Yarrow is a trouble-free plant that offers many benefits in your garden or landscape.
Yarrow (Achillea millefolium) is native to all of the temperate (non-polar and non-equatorial) regions of Earth. Traditionally, the above ground portions of yarrow, also known as the nosebleed plant, old man’s pepper, soldier’s woundwort, and thousand-seal, was used medicinally to stop the flow of blood from wounds, ease toothache, treat digestive discomfort, and to induce sweating. The science behind what yarrow can and cannot do is limited. It is a mild sedative. Some studies have shown that it can relax the smooth muscle of the uterus, so it should not be taken by pregnant women. Yarrow may also be able to intensify the effects of blood-thinning and blood pressure reducing medications, lithium, and sleep aids. Also, yarrow is believed to slightly increase stomach acid. Even if you never touch the stuff, yarrow is a good addition to a landscape. It looks nice in containers, too.
The yarrow plant
Yarrow makes an excellent ground cover. If mowed regularly, it will remain prostrate. If left to its own devices, it will grow to be a foot or two tall. The lovely feathery leaves feel soft and delicate to the touch, but these plants are tough. I don’t do anything for mine and they just keep on growing. Yarrow is drought tolerant and butterflies are drawn to the flowers.
While not particularly edible, the way lettuce or spinach are, yarrow can be dried and used to make a tea. Young leaves and flowers are sometimes added to salads, but I just tried it and don’t care for it. The tea is very nice. Yarrow has been used as livestock feed, in some regions, and to some, it is a weed. Yarrow’s true value, however, lies in its role as an insectary.
Yarrow as insectary
Increasing the biodiversity in your garden or landscape helps to keep it healthier. Mutually beneficial arrangements that have taken millions of years to sort themselves out really are effective. Rather than trying to Disnefy your landscape, with neat and tidy arrangements, adding a variety of flower shapes, sizes, and colors will attract more beneficial insects. Okay, okay, so we all want the topiary elephant, but diversity is still healthier than monoculture. Yarrow flowers provide nectar and pollen to many beneficial insects, including:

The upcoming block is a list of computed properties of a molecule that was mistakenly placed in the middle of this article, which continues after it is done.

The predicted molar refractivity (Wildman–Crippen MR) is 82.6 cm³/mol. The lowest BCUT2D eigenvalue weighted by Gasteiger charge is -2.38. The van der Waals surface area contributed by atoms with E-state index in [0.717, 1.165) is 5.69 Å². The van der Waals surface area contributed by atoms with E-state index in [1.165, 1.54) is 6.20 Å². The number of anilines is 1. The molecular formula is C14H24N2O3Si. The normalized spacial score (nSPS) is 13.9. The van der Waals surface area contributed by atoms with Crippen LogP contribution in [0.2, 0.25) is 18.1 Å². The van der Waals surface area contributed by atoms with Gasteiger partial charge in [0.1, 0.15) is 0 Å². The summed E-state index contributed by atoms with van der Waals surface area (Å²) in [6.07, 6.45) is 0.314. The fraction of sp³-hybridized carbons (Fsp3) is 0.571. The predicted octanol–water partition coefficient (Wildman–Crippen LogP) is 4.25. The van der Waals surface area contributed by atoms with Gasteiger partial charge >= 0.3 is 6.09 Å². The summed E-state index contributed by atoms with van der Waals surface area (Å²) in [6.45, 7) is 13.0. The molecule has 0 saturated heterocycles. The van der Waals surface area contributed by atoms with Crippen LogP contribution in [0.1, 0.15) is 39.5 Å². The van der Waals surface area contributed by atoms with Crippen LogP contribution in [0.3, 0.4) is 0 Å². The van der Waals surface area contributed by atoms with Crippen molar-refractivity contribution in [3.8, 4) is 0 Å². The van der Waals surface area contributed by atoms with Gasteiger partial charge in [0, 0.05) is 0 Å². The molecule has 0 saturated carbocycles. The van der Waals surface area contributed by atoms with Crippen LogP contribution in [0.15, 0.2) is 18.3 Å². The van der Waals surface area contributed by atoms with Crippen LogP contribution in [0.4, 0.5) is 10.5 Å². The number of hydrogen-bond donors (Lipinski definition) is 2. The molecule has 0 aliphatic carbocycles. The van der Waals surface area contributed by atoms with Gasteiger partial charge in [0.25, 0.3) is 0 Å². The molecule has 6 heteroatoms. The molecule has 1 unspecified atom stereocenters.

Aphids, striped and spotted cucumber beetles, flea beetles, and lygus bugs are also attracted to yarrow, but, in this case, that’s a good thing. First, it means they are not on your tomatoes. Second, those particular aphids are destined to be eaten by the larval forms of all those beneficial insects! Sort of a hoverfly happy meal!
Yarrow seeds need light to germinate, so do not bury them in the soil. A light dusting of soil or vermiculite will hold the seeds in place, but you might want to use a mister to water the seeds until the germinate. Either that, or you can saturate the soil with water, add seeds, and cover with plastic until the seeds germinate. Once your yarrow gets going, you will want to find it a permanent home. Yarrow tends to spread on its own, and it can even be used as a low border hedge. You can easily dig established plants up and divide them.
In the Bay Area, it is all too common to have areas of bare, hard-packed clay. This encourages erosion and unhealthy soil. Adding yarrow to your landscape or garden is a good way to reduce erosion, attract and feed beneficial insects, and hey, the flowers are lovely, too!
I hope this information inspires you to grow more of your own food. You can ask your garden questions on my Home page.